New paper on metacommunity dynamics
In this new paper in this month’s issue of “Ecology” we show how interactions between long term disturbance regime and patch isolation determine diversity patterns in rock pool metacommunities. It’s the final paper that integrates the different processes I studied in the Korannaberg rock pool cluster in South Africa during my PhD. It combines information from dispersal measurements and reconstructions of the hydrological disturbance regime of each of the pools and uses this information to investigate how variation in dispersal influx and disturbance regime affect diversity patterns and patterns of community structure. We found support for the predicted hump shaped relationship between dispersal rates and local species richness, but only in habitats with an intense disturbance regime. Disturbance reduced local diversity, but only when dispersal rates were low (in isolated patches) indicative of a negative synergy. In turn, local richness also decreased in well connected patches, possibly due to a higher abundance of generalist – and disturbance tolerant – predators in these patches.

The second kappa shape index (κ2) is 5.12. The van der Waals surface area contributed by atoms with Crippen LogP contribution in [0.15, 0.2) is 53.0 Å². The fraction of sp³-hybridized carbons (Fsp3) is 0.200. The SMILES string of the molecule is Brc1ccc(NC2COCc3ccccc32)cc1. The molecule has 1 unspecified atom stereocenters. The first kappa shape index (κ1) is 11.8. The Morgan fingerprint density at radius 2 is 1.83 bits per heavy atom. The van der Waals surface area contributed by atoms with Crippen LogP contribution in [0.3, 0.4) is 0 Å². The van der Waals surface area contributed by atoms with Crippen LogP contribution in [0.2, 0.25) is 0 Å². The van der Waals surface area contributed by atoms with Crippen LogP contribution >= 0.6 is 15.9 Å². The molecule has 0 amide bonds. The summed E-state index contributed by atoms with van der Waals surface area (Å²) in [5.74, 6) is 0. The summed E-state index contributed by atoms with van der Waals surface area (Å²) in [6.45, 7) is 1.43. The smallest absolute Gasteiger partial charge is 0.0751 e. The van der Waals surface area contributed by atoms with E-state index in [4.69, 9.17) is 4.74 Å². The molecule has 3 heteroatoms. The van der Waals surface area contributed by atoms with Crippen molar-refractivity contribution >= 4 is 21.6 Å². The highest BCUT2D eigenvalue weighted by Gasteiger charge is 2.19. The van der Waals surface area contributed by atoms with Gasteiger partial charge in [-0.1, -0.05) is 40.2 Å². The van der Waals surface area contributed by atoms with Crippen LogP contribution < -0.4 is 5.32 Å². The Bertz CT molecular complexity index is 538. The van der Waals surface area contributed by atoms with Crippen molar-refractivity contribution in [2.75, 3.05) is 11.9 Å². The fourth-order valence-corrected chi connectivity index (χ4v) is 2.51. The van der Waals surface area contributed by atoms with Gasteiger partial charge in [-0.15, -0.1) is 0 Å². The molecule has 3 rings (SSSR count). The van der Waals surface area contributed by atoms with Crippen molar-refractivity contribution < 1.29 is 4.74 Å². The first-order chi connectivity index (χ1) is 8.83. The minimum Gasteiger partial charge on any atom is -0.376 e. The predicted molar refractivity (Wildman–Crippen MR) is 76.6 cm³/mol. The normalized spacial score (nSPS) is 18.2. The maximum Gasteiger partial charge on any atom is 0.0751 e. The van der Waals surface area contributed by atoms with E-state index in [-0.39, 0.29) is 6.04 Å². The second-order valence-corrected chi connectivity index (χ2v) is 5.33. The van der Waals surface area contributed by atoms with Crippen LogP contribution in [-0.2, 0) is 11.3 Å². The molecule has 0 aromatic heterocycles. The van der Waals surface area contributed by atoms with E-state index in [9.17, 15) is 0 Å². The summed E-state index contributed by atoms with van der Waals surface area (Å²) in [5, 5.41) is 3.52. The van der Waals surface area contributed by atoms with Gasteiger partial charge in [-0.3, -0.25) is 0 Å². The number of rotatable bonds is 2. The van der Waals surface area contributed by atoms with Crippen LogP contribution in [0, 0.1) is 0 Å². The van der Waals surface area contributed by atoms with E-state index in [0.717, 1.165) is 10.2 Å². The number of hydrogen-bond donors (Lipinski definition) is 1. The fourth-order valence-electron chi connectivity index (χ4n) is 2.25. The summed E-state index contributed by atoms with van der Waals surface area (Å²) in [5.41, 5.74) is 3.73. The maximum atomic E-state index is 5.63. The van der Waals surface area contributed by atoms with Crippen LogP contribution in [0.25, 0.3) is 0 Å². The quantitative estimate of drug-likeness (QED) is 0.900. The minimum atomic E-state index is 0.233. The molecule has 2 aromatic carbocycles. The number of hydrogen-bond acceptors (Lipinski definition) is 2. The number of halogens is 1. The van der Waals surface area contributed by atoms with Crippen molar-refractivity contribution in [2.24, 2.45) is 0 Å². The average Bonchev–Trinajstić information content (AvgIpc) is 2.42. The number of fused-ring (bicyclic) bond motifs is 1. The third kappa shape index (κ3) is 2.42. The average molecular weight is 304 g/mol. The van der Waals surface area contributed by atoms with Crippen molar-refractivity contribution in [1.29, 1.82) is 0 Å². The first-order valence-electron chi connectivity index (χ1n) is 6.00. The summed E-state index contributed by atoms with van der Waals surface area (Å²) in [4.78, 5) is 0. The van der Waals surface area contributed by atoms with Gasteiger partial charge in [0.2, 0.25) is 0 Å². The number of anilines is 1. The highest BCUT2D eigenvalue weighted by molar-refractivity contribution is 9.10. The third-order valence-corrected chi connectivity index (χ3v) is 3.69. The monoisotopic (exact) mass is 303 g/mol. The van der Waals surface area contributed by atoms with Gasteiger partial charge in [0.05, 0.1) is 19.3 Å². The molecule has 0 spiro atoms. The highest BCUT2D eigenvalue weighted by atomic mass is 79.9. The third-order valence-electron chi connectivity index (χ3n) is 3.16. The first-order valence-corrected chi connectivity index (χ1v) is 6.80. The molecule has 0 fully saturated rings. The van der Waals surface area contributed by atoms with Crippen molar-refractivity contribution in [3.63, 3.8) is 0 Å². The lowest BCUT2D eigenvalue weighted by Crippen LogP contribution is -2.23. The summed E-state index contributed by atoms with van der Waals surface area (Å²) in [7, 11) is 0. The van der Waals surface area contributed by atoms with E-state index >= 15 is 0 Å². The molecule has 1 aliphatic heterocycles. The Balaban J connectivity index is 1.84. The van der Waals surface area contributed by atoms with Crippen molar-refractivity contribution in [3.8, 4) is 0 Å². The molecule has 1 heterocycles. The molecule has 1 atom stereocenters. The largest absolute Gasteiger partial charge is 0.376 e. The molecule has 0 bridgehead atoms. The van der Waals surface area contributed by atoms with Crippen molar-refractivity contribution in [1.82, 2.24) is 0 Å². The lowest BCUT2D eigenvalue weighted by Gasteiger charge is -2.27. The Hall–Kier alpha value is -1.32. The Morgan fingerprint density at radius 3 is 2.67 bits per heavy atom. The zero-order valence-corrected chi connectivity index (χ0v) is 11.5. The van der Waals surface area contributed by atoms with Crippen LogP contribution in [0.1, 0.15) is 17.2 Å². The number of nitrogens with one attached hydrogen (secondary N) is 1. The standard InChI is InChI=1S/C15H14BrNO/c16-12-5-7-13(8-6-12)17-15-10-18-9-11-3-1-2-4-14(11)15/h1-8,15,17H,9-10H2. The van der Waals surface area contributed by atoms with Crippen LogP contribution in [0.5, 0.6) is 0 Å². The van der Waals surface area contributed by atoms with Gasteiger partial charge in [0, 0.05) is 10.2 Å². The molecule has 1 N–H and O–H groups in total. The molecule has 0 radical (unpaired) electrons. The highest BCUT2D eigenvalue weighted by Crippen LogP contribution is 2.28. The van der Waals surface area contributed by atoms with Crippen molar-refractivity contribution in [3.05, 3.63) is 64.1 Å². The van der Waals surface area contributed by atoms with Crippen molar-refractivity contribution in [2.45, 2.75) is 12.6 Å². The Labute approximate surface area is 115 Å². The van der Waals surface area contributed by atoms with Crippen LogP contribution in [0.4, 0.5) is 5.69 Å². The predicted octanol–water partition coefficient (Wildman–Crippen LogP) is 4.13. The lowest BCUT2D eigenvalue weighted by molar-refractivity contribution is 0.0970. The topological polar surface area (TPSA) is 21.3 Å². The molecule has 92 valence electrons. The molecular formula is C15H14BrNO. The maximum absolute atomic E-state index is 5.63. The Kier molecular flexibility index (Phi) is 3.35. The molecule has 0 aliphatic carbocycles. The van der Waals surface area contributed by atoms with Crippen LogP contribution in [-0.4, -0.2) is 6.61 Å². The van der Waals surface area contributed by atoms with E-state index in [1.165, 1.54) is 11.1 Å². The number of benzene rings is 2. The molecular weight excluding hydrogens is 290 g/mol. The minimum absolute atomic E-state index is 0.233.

The paper can be accessed via the journal’s website